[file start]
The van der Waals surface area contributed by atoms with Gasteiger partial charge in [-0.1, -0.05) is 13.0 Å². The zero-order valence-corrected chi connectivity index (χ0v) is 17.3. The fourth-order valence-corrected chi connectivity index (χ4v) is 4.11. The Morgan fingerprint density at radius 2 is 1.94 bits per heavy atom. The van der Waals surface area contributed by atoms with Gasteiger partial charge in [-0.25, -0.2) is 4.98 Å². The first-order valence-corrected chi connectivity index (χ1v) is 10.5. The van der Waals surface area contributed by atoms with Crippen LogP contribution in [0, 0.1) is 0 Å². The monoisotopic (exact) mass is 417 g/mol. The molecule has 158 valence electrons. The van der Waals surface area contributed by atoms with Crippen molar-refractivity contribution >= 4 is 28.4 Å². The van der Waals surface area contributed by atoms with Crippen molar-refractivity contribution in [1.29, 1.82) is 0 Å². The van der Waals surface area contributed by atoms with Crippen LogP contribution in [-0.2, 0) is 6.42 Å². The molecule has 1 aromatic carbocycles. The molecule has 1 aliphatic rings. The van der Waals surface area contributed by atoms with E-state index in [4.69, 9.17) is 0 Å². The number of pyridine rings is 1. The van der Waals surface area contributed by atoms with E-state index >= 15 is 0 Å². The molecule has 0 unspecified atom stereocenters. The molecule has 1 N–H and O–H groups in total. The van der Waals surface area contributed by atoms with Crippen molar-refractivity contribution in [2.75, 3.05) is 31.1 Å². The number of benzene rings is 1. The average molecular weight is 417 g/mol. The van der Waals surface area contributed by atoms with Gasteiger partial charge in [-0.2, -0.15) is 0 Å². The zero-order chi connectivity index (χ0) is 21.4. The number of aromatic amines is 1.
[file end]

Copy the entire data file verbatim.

The van der Waals surface area contributed by atoms with Gasteiger partial charge in [-0.1, -0.05) is 13.0 Å². The zero-order valence-corrected chi connectivity index (χ0v) is 17.3. The fourth-order valence-corrected chi connectivity index (χ4v) is 4.11. The Morgan fingerprint density at radius 2 is 1.94 bits per heavy atom. The van der Waals surface area contributed by atoms with Gasteiger partial charge in [-0.25, -0.2) is 4.98 Å². The first-order valence-corrected chi connectivity index (χ1v) is 10.5. The van der Waals surface area contributed by atoms with Crippen LogP contribution in [0, 0.1) is 0 Å². The monoisotopic (exact) mass is 417 g/mol. The molecule has 158 valence electrons. The van der Waals surface area contributed by atoms with Crippen molar-refractivity contribution >= 4 is 28.4 Å². The van der Waals surface area contributed by atoms with Crippen molar-refractivity contribution in [1.29, 1.82) is 0 Å². The van der Waals surface area contributed by atoms with Crippen LogP contribution in [-0.2, 0) is 6.42 Å². The molecule has 1 aromatic carbocycles. The molecule has 1 aliphatic rings. The van der Waals surface area contributed by atoms with E-state index in [4.69, 9.17) is 0 Å². The number of pyridine rings is 1. The van der Waals surface area contributed by atoms with E-state index >= 15 is 0 Å². The molecule has 0 unspecified atom stereocenters. The molecule has 1 N–H and O–H groups in total. The van der Waals surface area contributed by atoms with Crippen molar-refractivity contribution in [2.75, 3.05) is 31.1 Å². The number of benzene rings is 1. The average molecular weight is 417 g/mol. The van der Waals surface area contributed by atoms with Gasteiger partial charge in [-0.2, -0.15) is 0 Å². The zero-order chi connectivity index (χ0) is 21.4. The number of aromatic amines is 1.